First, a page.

Police Commander Asks Foreign Ministry, Judiciary to Safeguard Iran’s Rights

Police Commander Asks Foreign Ministry, Judiciary to Safeguard Iran’s Rights

TEHRAN (Tasnim) – Iran’s anti-narcotics police chief asked the country’s foreign ministry and judiciary to be more serious in safeguarding Iran’s rights in international arenas, especially in reclaiming the rights of the country in the international campaign against narcotics.

“Defending the people’s rights and pursuing Iran’s rights in international arenas is up to the judiciary and the foreign ministry and although they have made moves in this respect, reclaiming the lost rights of the people is definitely in need of greater efforts,” General Ali Moayedi told the Tasnim News Agency.

All over the world and in most international arenas there is unanimity on the lost rights of the Iranian nation in the fight against drug trafficking, said Moayedi, who also criticized lack of support for Iran in its campaign against narcotics trafficking.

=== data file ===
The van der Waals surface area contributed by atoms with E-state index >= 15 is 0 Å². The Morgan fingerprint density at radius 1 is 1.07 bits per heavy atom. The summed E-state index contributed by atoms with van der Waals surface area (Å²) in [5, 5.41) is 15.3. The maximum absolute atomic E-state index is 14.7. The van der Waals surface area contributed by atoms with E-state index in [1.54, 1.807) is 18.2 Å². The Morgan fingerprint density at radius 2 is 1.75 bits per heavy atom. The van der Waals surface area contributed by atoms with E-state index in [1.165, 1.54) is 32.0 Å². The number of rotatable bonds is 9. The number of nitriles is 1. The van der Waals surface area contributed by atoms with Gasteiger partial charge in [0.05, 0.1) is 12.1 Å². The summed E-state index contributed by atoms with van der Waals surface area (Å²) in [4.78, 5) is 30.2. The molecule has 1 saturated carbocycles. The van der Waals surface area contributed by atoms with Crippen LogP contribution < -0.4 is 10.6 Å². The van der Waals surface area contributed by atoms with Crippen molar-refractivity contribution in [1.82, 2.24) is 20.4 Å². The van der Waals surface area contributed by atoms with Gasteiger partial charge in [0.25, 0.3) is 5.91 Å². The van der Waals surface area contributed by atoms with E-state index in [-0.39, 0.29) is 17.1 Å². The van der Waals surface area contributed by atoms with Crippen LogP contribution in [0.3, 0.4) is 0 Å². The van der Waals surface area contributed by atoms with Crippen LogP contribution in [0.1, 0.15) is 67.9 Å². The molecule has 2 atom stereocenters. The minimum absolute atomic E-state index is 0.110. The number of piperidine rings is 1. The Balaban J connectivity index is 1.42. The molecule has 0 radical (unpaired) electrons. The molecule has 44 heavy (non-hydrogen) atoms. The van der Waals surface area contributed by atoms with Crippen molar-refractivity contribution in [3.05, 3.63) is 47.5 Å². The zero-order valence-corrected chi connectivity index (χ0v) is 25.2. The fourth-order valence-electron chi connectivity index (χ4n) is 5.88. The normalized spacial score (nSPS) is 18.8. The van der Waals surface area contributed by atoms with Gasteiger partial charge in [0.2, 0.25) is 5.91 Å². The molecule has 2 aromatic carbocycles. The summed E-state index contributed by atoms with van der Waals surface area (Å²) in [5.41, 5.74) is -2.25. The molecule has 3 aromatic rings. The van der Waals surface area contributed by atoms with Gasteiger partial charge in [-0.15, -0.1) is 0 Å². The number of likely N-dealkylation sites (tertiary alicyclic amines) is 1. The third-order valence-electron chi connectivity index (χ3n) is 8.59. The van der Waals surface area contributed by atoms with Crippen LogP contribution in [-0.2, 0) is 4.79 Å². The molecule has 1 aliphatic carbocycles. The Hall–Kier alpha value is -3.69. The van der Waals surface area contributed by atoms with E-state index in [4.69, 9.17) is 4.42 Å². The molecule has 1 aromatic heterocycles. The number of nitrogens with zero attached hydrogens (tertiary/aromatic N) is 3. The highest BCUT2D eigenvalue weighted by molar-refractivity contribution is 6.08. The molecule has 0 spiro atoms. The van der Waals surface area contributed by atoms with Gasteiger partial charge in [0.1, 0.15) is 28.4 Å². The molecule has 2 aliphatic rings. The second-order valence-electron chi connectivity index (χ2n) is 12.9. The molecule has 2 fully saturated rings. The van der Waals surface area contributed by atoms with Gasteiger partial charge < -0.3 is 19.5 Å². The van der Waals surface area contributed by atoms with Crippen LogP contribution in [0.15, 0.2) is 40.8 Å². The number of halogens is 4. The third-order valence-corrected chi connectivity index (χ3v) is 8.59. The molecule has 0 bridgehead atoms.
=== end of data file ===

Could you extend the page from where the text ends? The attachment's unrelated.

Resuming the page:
"We are in the forefront of the global combat against illicit drugs -- an issue acknowledged by the UN -- and in addition to huge material losses the country has sustained, thousands of our youth have also lost their lives," he emphasized. "In return, international agencies have withheld the minimum level of assistance to our country and the most they have done for us is giving us 10 sniffer dogs."

The anti-narcotics police chief mentioned Iran’s expenses in blood and wealth as a frontline campaigner status against narcotic drugs, reminding the international organizations that they are not supporting Iran in this UN-backed campaign to an appropriate extent.

In recent decades Iran has been hit by drug trafficking, mainly because of its 936- kilometer shared border with Afghanistan, which supplies over 90% of the world's opium, the raw ingredient of heroin.

The United Nations has estimated in the past that opium trafficking accounts for up 15 percent of Afghanistan’s gross domestic product, but the figure is expected to rise as international military and development spending declines with the NATO withdrawal at the end of 2014.

Iran is on a major transit route for drugs being smuggled from Afghanistan to Europe, the Middle East and Africa, and the country's war on drug-traffickers has claimed the lives of nearly 4,000 Iranian police forces over the past 34 years.

According to the UN Office on Drugs and Crime, Iran is netting eight times more opium and three times more heroin than all other countries in the world combined.

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